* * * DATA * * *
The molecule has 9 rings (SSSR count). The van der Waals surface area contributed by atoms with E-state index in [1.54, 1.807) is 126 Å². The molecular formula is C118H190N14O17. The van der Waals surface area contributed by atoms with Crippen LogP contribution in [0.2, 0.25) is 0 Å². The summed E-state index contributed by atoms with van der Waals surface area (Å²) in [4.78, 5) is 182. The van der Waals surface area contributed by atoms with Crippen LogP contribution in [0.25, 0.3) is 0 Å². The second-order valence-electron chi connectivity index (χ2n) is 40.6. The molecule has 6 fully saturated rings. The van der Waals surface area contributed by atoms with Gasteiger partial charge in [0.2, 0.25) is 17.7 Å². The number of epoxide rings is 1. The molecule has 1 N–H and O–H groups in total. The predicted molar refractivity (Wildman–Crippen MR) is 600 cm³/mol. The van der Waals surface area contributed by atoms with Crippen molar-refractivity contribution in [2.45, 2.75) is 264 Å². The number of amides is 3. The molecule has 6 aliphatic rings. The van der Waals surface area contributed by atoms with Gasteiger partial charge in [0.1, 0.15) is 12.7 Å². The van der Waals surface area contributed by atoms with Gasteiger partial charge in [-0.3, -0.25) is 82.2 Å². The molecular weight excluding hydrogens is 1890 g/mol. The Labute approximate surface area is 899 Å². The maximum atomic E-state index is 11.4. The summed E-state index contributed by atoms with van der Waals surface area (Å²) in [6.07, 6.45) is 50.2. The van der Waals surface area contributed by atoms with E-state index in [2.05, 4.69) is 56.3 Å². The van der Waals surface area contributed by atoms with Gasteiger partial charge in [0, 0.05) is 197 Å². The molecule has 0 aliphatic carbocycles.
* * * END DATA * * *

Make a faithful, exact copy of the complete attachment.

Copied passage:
The molecule has 9 rings (SSSR count). The van der Waals surface area contributed by atoms with E-state index in [1.54, 1.807) is 126 Å². The molecular formula is C118H190N14O17. The van der Waals surface area contributed by atoms with Crippen LogP contribution in [0.2, 0.25) is 0 Å². The summed E-state index contributed by atoms with van der Waals surface area (Å²) in [4.78, 5) is 182. The van der Waals surface area contributed by atoms with Crippen LogP contribution in [0.25, 0.3) is 0 Å². The second-order valence-electron chi connectivity index (χ2n) is 40.6. The molecule has 6 fully saturated rings. The van der Waals surface area contributed by atoms with Gasteiger partial charge in [0.2, 0.25) is 17.7 Å². The number of epoxide rings is 1. The molecule has 1 N–H and O–H groups in total. The predicted molar refractivity (Wildman–Crippen MR) is 600 cm³/mol. The van der Waals surface area contributed by atoms with Crippen molar-refractivity contribution in [2.45, 2.75) is 264 Å². The number of amides is 3. The molecule has 6 aliphatic rings. The van der Waals surface area contributed by atoms with Gasteiger partial charge in [0.1, 0.15) is 12.7 Å². The van der Waals surface area contributed by atoms with Gasteiger partial charge in [-0.3, -0.25) is 82.2 Å². The molecular weight excluding hydrogens is 1890 g/mol. The Labute approximate surface area is 899 Å². The maximum atomic E-state index is 11.4. The summed E-state index contributed by atoms with van der Waals surface area (Å²) in [6.07, 6.45) is 50.2. The van der Waals surface area contributed by atoms with E-state index in [2.05, 4.69) is 56.3 Å². The van der Waals surface area contributed by atoms with Gasteiger partial charge in [0, 0.05) is 197 Å². The molecule has 0 aliphatic carbocycles.